Obama Releases Frozen Military Aid To Egypt
The White House says the U.S. is supplying Egypt with 12 F-16s, 20 Harpoon missiles and up to 125 M1A1 Abrams tank kits – delivery of which was suspended in 2013 after a military-backed coup ousted President Mohammed Morsi and cracked down on his supporters.
A White House statement also said President Obama directed the continued request of an annual $1.3 billion in military assistance, in the form of foreign military financing.
"The United States has had a decades-long strategic relationship with Egypt," the statement said. "Since the August 2013 Egyptian government crackdown, we have made clear our commitment to simultaneously pursuing our security interests and our support for meaningful Egyptian political reform."
The statement added that the Obama administration "will use the flexibility provided by Congress in legislation this fiscal year to provide additional military assistance to Egypt. The administration will not make the so-called 'democracy certification' in that legislation."
The statement added that beginning in 2018, Egypt will no longer use cash-flow financing to buy weapons. This is how The Washington Post describes that system:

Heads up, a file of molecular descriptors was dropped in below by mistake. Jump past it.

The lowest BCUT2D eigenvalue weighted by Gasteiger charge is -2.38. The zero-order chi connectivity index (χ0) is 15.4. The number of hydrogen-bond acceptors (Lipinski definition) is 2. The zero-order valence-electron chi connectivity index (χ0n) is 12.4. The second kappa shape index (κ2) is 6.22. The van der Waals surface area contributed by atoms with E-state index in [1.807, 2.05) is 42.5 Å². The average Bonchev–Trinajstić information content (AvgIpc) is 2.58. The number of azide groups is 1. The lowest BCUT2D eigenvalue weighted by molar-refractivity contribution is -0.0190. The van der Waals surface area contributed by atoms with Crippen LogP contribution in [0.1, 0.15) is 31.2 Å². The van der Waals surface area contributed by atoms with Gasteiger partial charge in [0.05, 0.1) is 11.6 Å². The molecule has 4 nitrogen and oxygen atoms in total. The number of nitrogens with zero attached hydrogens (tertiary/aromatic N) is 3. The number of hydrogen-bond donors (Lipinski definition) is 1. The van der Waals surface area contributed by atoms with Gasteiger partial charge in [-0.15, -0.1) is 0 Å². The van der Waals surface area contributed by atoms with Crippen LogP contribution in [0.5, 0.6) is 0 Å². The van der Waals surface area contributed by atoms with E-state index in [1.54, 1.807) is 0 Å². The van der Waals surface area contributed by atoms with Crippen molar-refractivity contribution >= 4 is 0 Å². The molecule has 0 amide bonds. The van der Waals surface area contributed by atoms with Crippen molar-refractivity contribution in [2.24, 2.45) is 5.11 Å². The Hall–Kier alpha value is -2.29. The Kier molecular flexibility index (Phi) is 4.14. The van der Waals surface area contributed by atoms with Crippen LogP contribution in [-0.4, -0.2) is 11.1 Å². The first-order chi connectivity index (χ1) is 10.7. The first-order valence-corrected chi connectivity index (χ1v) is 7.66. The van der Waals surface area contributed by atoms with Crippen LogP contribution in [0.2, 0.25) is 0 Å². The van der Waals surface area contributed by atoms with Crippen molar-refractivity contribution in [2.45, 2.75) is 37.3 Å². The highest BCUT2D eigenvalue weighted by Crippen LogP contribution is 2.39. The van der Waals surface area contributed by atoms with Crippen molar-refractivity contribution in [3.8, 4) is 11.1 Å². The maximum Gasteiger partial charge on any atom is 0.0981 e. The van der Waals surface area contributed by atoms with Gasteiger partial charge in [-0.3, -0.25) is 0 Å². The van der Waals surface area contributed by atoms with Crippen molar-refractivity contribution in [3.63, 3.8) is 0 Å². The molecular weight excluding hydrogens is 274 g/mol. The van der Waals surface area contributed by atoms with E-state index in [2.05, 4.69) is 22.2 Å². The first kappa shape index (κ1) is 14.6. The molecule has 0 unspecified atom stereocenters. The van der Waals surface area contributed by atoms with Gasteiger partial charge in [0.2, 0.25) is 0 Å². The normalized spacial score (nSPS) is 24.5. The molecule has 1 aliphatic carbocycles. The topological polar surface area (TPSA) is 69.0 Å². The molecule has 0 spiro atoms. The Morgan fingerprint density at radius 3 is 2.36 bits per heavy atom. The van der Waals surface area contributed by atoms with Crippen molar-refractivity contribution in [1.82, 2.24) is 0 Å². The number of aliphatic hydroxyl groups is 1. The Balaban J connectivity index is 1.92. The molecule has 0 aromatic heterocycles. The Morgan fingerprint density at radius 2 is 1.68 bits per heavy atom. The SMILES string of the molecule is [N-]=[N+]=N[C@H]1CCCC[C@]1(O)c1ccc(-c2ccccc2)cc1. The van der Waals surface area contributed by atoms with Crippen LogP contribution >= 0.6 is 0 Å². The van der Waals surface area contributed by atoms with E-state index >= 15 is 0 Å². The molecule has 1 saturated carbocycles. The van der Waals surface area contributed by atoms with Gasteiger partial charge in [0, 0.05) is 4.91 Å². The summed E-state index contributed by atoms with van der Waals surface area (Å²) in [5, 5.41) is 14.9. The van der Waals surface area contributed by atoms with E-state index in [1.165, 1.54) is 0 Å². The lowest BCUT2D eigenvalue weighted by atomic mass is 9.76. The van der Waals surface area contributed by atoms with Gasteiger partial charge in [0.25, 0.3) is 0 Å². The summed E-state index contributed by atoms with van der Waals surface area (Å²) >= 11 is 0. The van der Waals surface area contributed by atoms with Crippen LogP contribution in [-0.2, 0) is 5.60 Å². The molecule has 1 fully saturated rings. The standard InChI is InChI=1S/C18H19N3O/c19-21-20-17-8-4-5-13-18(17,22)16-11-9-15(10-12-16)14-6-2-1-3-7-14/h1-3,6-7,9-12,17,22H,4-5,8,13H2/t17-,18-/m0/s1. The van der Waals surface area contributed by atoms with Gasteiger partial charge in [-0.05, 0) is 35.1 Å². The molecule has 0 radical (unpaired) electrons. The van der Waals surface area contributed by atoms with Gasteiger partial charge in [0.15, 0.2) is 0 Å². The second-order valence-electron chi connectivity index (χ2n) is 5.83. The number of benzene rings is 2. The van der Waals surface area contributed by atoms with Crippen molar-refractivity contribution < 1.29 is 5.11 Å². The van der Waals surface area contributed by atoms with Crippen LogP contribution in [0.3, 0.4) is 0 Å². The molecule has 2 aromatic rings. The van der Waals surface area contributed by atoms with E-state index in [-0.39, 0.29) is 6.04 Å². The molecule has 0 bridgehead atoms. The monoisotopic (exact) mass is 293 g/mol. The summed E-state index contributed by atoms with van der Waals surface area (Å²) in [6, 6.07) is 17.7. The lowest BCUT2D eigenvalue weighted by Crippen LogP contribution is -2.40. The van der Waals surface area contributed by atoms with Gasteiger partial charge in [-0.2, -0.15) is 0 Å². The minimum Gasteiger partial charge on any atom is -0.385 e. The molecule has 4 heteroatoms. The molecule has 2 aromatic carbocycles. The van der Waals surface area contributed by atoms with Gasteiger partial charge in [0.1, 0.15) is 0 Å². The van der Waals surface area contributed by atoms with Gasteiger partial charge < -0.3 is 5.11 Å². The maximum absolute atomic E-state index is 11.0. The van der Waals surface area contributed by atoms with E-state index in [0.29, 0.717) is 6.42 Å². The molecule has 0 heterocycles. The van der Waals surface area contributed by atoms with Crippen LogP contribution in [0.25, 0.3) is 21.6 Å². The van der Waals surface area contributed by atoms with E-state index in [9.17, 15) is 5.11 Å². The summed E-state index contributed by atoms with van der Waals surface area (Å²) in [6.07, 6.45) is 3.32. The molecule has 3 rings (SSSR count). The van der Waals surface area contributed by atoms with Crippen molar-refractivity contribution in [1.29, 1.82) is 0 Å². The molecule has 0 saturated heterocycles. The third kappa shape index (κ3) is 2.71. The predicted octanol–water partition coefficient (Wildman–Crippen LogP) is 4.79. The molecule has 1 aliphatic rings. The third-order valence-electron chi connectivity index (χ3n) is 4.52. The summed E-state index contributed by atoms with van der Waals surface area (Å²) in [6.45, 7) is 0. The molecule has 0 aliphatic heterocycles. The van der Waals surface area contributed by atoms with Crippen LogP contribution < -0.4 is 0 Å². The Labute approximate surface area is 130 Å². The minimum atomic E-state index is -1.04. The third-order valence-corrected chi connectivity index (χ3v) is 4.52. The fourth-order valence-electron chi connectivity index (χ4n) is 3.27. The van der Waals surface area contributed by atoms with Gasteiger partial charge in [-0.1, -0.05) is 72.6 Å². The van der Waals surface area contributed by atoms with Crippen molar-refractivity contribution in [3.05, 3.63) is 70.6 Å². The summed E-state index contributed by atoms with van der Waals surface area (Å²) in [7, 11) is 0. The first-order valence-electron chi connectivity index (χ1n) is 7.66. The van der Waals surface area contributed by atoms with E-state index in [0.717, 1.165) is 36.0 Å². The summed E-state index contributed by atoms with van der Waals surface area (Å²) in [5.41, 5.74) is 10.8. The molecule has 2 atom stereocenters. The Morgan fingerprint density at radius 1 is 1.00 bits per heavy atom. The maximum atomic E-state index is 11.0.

"Under the mechanism ... Egypt can submit large orders for equipment that takes years to produce and deliver, under the assumption that U.S. lawmakers will continue to allocate the same amount in military aid year after year.
"Egypt — the only country besides Israel that is granted such a privilege by Washington — has effectively been given a credit card with a maximum limit in the billions of dollars, experts say."
The statement said beginning in fiscal year 2018, the U.S. will channel security assistance for Egypt to four categories: counterterrorism, border security, Sinai security and maritime security, and for weapons systems already Egypt already possesses.
Obama also spoke to Egyptian President Abdel Fattah al-Sisi, a separate White House statement said. The two leaders discussed the military assistance as well as developments in Libya and Yemen, where Egpyt is part of a Saudi-led coalition targeting Shiite Houthi rebels.
Copyright 2021 NPR. To see more, visit https://www.npr.org.